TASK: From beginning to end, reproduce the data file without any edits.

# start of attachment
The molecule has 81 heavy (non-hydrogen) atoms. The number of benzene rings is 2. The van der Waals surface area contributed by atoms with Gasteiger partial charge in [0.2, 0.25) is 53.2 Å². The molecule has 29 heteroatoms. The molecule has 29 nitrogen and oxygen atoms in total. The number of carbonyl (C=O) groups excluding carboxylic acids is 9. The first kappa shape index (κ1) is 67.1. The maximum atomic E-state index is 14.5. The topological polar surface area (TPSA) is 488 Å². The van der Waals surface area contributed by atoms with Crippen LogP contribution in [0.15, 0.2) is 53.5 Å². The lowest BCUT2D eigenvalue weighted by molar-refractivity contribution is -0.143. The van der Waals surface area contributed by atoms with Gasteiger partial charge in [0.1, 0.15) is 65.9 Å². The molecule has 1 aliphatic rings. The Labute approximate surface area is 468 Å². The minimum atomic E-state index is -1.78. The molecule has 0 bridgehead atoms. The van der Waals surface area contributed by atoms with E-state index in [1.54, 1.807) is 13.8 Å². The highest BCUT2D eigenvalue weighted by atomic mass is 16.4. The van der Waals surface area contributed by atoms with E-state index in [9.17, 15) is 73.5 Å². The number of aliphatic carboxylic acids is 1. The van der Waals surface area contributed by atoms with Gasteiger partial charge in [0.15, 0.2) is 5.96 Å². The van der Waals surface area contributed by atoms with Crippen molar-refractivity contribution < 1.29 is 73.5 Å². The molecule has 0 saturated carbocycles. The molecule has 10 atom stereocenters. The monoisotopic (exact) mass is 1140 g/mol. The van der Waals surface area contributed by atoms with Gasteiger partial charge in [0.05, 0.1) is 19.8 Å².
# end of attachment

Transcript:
The molecule has 81 heavy (non-hydrogen) atoms. The number of benzene rings is 2. The van der Waals surface area contributed by atoms with Gasteiger partial charge in [0.2, 0.25) is 53.2 Å². The molecule has 29 heteroatoms. The molecule has 29 nitrogen and oxygen atoms in total. The number of carbonyl (C=O) groups excluding carboxylic acids is 9. The first kappa shape index (κ1) is 67.1. The maximum atomic E-state index is 14.5. The topological polar surface area (TPSA) is 488 Å². The van der Waals surface area contributed by atoms with Crippen LogP contribution in [0.15, 0.2) is 53.5 Å². The lowest BCUT2D eigenvalue weighted by molar-refractivity contribution is -0.143. The van der Waals surface area contributed by atoms with Gasteiger partial charge in [0.1, 0.15) is 65.9 Å². The molecule has 1 aliphatic rings. The Labute approximate surface area is 468 Å². The minimum atomic E-state index is -1.78. The molecule has 0 bridgehead atoms. The van der Waals surface area contributed by atoms with E-state index in [1.54, 1.807) is 13.8 Å². The highest BCUT2D eigenvalue weighted by atomic mass is 16.4. The van der Waals surface area contributed by atoms with E-state index in [9.17, 15) is 73.5 Å². The number of aliphatic carboxylic acids is 1. The van der Waals surface area contributed by atoms with Gasteiger partial charge in [0.15, 0.2) is 5.96 Å². The van der Waals surface area contributed by atoms with Crippen molar-refractivity contribution < 1.29 is 73.5 Å². The molecule has 0 saturated carbocycles. The molecule has 10 atom stereocenters. The monoisotopic (exact) mass is 1140 g/mol. The van der Waals surface area contributed by atoms with Gasteiger partial charge in [0.05, 0.1) is 19.8 Å².